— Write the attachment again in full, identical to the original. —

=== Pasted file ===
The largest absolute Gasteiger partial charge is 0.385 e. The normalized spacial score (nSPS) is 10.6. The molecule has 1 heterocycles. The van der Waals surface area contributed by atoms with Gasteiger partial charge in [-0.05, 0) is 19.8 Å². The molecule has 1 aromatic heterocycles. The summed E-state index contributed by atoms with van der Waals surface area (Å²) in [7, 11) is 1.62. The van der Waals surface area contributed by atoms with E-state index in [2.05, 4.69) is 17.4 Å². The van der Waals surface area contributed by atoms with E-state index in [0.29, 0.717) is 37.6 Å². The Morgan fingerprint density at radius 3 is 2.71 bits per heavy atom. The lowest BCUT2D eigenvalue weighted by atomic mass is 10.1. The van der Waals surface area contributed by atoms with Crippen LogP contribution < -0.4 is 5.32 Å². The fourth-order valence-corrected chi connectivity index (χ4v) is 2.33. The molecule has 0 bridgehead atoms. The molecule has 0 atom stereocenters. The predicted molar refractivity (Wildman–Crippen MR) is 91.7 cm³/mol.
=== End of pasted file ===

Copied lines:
The largest absolute Gasteiger partial charge is 0.385 e. The normalized spacial score (nSPS) is 10.6. The molecule has 1 heterocycles. The van der Waals surface area contributed by atoms with Gasteiger partial charge in [-0.05, 0) is 19.8 Å². The molecule has 1 aromatic heterocycles. The summed E-state index contributed by atoms with van der Waals surface area (Å²) in [7, 11) is 1.62. The van der Waals surface area contributed by atoms with E-state index in [2.05, 4.69) is 17.4 Å². The van der Waals surface area contributed by atoms with E-state index in [0.29, 0.717) is 37.6 Å². The Morgan fingerprint density at radius 3 is 2.71 bits per heavy atom. The lowest BCUT2D eigenvalue weighted by atomic mass is 10.1. The van der Waals surface area contributed by atoms with Crippen LogP contribution < -0.4 is 5.32 Å². The fourth-order valence-corrected chi connectivity index (χ4v) is 2.33. The molecule has 0 bridgehead atoms. The molecule has 0 atom stereocenters. The predicted molar refractivity (Wildman–Crippen MR) is 91.7 cm³/mol.